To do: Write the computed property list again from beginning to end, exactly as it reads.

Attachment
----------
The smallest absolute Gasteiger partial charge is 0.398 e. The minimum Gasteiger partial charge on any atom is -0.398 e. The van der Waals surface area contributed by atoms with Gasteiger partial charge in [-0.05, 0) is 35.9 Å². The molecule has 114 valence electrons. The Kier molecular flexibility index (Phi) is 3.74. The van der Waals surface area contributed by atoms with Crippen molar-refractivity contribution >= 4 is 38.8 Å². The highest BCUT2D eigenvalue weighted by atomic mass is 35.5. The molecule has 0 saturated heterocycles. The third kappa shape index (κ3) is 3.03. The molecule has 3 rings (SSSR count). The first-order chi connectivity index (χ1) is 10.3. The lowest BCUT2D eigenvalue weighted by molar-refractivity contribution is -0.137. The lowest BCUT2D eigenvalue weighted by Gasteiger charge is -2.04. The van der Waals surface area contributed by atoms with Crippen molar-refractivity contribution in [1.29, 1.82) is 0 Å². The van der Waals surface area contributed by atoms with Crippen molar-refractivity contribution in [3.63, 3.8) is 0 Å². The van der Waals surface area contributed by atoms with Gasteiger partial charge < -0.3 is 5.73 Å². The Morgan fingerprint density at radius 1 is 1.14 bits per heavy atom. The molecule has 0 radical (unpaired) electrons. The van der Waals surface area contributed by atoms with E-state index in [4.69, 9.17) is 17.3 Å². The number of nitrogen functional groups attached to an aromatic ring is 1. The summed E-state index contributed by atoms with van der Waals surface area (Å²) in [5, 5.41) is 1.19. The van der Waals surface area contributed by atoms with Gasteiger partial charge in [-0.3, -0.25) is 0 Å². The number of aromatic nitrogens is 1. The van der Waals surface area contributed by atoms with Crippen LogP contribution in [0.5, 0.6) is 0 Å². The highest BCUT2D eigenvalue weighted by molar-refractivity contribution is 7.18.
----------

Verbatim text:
The smallest absolute Gasteiger partial charge is 0.398 e. The minimum Gasteiger partial charge on any atom is -0.398 e. The van der Waals surface area contributed by atoms with Gasteiger partial charge in [-0.05, 0) is 35.9 Å². The molecule has 114 valence electrons. The Kier molecular flexibility index (Phi) is 3.74. The van der Waals surface area contributed by atoms with Crippen molar-refractivity contribution >= 4 is 38.8 Å². The highest BCUT2D eigenvalue weighted by atomic mass is 35.5. The molecule has 0 saturated heterocycles. The third kappa shape index (κ3) is 3.03. The molecule has 3 rings (SSSR count). The first-order chi connectivity index (χ1) is 10.3. The lowest BCUT2D eigenvalue weighted by molar-refractivity contribution is -0.137. The lowest BCUT2D eigenvalue weighted by Gasteiger charge is -2.04. The van der Waals surface area contributed by atoms with Crippen molar-refractivity contribution in [1.29, 1.82) is 0 Å². The van der Waals surface area contributed by atoms with Crippen molar-refractivity contribution in [3.63, 3.8) is 0 Å². The van der Waals surface area contributed by atoms with Gasteiger partial charge < -0.3 is 5.73 Å². The Morgan fingerprint density at radius 1 is 1.14 bits per heavy atom. The molecule has 0 radical (unpaired) electrons. The van der Waals surface area contributed by atoms with E-state index in [4.69, 9.17) is 17.3 Å². The number of nitrogen functional groups attached to an aromatic ring is 1. The summed E-state index contributed by atoms with van der Waals surface area (Å²) in [5, 5.41) is 1.19. The van der Waals surface area contributed by atoms with Gasteiger partial charge in [-0.3, -0.25) is 0 Å². The number of aromatic nitrogens is 1. The van der Waals surface area contributed by atoms with Crippen LogP contribution in [0.5, 0.6) is 0 Å². The highest BCUT2D eigenvalue weighted by molar-refractivity contribution is 7.18.